Over the past few years, security tensions in the Asia-Pacific have increased, raising the question of how to ensure continued strategic stability between the world’s great powers. This region is home to five nuclear states—China, Russia, India, Pakistan, and the United States—in addition to nuclear programs in North Korea and Iran.
Carnegie–Tsinghua’s Tong Zhao moderated a discussion with Chinese experts about ways to mitigate conflict and prevent military escalation in one of the world’s most strategically important regions.
- Intentions Are Paramount: Panelists asserted that the key to understanding strategic stability in Asia is assessing whether or not a country is willing to use particular military capabilities, rather than looking narrowly at what a state’s actual military capabilities are. They gave the example of weapons such as sea-based ballistic missiles, saying that whether a country opts to deploy such assets has more of an impact on stability than simply whether a country possesses them. Speakers also pointed out that a country’s willingness to engage in open dialogues is also an important measure for establishing greater trust and enhancing strategic stability.
- Deterrence and Sea-Based Ballistic Missiles: Panelists observed that China’s sea-based strategic forces have changed dramatically in the last fifteen years. They explained that China is enhancing its sea-based power projection to support the country’s Second Artillery Corps, which controls China’s nuclear arsenal. That said, speakers insisted that China’s nuclear capabilities still play only an auxiliary role in the country’s national security. They stated that China is committed to maintaining its nuclear policy of minimal deterrence. Panelists acknowledged that the United States has reservations about this modernization process, but they pointed out that these short-range sea-based missiles are positioned too far away from the United States to be a direct threat.
- Nontraditional Security Threats: While arms control is currently the most pressing challenge to strategic stability, panelists also highlighted new security threats in cybersecurity and space. In these emerging areas, offensive capabilities are easier to use successfully than defensive ones, according to speakers. They also noted that these domains are vulnerable because countries, multilateral organizations, and nonstate actors alike are reliant on them, and because the interconnected nature of these domains causes actions in one area to have extensive spillover effects. Panelists stressed the importance of establishing a set of internationally accepted rules to govern states’ cyber conduct.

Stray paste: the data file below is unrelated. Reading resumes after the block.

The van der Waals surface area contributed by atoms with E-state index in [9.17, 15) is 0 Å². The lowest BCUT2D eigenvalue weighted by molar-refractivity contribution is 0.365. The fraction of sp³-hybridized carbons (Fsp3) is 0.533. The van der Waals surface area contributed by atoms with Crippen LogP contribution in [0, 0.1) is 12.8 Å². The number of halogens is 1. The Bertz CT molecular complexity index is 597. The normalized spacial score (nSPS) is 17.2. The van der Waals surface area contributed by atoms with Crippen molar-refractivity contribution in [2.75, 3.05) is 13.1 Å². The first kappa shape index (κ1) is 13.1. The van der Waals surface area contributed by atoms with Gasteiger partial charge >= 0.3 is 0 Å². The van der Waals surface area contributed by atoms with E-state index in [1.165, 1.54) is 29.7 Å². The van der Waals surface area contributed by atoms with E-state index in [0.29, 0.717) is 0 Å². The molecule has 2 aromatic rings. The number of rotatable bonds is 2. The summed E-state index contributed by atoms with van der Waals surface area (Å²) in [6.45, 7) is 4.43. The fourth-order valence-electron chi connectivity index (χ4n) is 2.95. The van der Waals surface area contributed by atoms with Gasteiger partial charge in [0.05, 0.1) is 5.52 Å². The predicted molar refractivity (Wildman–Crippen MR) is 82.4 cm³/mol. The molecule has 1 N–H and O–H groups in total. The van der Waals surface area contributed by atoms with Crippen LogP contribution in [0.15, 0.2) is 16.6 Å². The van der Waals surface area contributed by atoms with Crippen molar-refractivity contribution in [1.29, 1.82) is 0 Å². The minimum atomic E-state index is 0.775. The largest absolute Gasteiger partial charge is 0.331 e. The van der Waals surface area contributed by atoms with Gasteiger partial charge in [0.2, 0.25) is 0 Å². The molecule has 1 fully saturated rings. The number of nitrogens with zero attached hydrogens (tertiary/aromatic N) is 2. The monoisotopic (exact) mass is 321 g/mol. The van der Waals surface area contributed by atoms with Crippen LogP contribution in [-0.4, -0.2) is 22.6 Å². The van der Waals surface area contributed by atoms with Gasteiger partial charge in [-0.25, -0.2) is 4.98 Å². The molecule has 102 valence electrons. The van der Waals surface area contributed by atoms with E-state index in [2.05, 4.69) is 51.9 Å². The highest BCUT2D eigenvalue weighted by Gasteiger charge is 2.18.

- U.S.-China Military Relations: Panelists discussed U.S. concerns about China’s military modernization, which Beijing maintains does not represent an attempt to compete with other regional actors in the security realm. Speakers did believe that holding bilateral dialogues would help foster greater understanding between the two countries on issues such as missile defense and hypersonic weapons. China and the United States are highly dependent on each other economically and neither wants a high-cost arms race to ensue, panelists pointed out. They concluded that greater bilateral military transparency would be beneficial, although they stated that achieving such progress would have to begin by addressing both countries’ fear that the information they disclose could be used to undermine their security.
- Relations with India and Pakistan: Panelists observed that China’s relationships with Asia’s other established nuclear powers are vital to ensuring strategic stability. India and Pakistan are believed to have developed tactical nuclear weapons, or low-yield warheads that can be used on the battlefield. Speakers explained that Pakistan has done so in order to offset India’s superior conventional forces. One panelist asserted that the portable, compact nature of such weapons poses a high security risk, because they could more easily be stolen by terrorists. Speakers stated that India and Pakistan should take steps toward more constructive engagement on nuclear issues, such as establishing military hotlines and committing to not deploying tactical nuclear weapons at the countries’ shared border.
Tong Zhao is an associate in Carnegie’s Nuclear Policy Program based at the Carnegie–Tsinghua Center for Global Policy.
Fan Jishe is director of strategic policy research of the Institute of American Studies at the Chinese Academy of Social Sciences.
Liu Chong is a deputy director at the Institute of Arms Control and Security Studies at the China Institute of Contemporary International Relations.
Qiu Zhenwei is editor of the policy journal Naval and Merchant Ships. He is an expert on Chinese military affairs and national security policy.
Shi Jianbin is an associate researcher at the China Academy of Engineering Physics. He is an expert in Chinese nuclear policy and arms control.
Li Bin is a senior associate working jointly in the Nuclear Policy Program and the Asia Program at the Carnegie Endowment for International Peace.